You need to get line 2 (green line) that will take you all the way to Hongqiao railway station.
Once you get to Hongqiao Railway station you will need to buy your ticket to Zhenjiang .
From Beijing South Train Station there are 5 fast trains per day, which take roughly 4.5 hours to get to Zhenjiang South Train Station.
The first is at 07:00 and the last at 17:32.
Once you arrive in the city, the school will pick you up free of charge and take you back to RDS, just make sure you have given Scott Bird your arrival details so they know when to expect you, and whether you will arrive in either Zhenjiang station or Zhenjiang south station. You can call the school anytime if you need assistance, if you havent already emailed them your ticket info then you should call or send the school a text message with your arrival time as soon as you have purchased your ticket.
"Before attending Rising Dragon School I had a few years of Wing Chun training, 6 months of Muay Thai and some Tai Chi and Qigong training. I was lucky enough to learn White Crane Gong Fu for 2 weeks at the Rising Dragon School taught by master Yan Da Shi. Amongst learning this very effective close combat Kung Fu, a specialty of the local area, I achieved fitness goals I never thought I could achieve, including scaling the fantastic local mountain 1700 meters high and preparing my fitness for learning Kung Fu. The school was everything I had imagined it to be and more but I was very lucky to learn White Crane Kung Fu whilst the school was new and remained unpopulated in wintertime. Although a Westerner owns the school it is a very authentic school for martial arts and for experiencing the wonderful Chinese culture. I will be back!"
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"Before attending Rising Dragon Martial Arts School, I had trained in Seiken-Ryu Karate to a 1st kyu level and to 5th kyu In Aiki-Jujitsu. Being very used to the rigid form of Japanese style martial arts, the switch to the more beautiful flowing Chinese style, for me, was not an easy one. Choosing to learn internal Sun Style Xingyi under Master Deng Fu Ming meant constant diligence, both physically and mentally, to perfect the fine level of detail required in each technique. Since leaving the academy, the patience and endurance that I learned there has rewarded me in my life every day. While I was at Rising Dragon Martial Arts School I studied extensively in the use of Chinese swords, and since returning I have continued to train in various different sword styles (nine in total). I took up fencing, and with my martial arts training I quickly became one of the best at my university. I still occasionally use borrowed moves from Chinese sword to confuse my opponent. The other students of my 'generation' are all still in touch, many of us try and see each other at least twice a year, we meet up, have a huge party and swap all of those great stories that begin "There was this one time out in China..." My advice to anyone looking for any kind of adventure out in the world is that this is it, the one, no experience in the world teaches you more about who you are. How far can you go? What can you do? How much can you take? And trust me, throw yourself fully into this, and you will have a lot of fun finding out."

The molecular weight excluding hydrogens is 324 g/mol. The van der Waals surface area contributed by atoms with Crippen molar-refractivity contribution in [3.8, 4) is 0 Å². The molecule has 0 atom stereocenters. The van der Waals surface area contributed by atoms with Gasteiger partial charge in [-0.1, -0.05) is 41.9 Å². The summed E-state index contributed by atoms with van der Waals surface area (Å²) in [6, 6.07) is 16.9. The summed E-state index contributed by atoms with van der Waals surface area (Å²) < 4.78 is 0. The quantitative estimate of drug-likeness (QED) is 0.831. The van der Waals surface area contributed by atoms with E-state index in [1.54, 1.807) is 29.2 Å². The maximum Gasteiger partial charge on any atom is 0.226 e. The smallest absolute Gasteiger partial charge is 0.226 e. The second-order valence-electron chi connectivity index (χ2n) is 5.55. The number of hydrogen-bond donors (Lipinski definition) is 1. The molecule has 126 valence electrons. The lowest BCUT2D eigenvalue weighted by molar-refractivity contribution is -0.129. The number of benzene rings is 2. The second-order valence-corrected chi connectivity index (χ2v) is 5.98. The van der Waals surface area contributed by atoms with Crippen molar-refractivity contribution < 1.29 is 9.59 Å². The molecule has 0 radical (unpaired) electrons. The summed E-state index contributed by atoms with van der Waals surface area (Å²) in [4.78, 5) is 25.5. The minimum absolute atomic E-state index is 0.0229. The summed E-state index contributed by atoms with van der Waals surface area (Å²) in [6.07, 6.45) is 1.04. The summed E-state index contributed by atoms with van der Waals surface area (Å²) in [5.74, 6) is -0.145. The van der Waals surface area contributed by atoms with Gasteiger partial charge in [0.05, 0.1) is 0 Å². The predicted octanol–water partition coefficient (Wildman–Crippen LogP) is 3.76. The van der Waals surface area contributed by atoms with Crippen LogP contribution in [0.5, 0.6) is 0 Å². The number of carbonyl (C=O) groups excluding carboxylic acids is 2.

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"When people ask me what my favourite part of my trip is so far I always cite my time at Rising Dragon School as one of my highlights. I'm still not sure what kind of parallel universe I decided to enter when signing up. The most exercise I'd done before that was more than a year ago and amounted to a weekly zumba class! But after getting over the sheer pain, horror, and abject dread about everything Shaolin Kung Fu and the 5:30 a.m. morning circuits could offer - I actually really enjoyed it. I was one of those kids at school who was absolutely terrible at aa sports - and always got picked last for every team (no surprise there.) Well I don't think any of my sporting skills improved that much and I'm pretty sure i was still the slowest, weakest and definitely the oldest at the school, but I was never made to feel like that by the other students. And for probably the first time I got to experience what doing sport in a non-judgmental and supportive environment felt like - where doing your own personal best was what was encouraged. I'd never done any running before so even for me just completing 13 kilometers without stopping was an amazing feeling and taught me such a valuable lesson - about what we and aren't capable of achieving if we put our minds to it. I thought the way that all of the students helped and coached each other made for a really great culture and they certainly kept me going for the short time that I was there. So thanks to you and also to them for a fantastic experience and wishing you the best of luck for the future with the school and any other projects you may have on the go."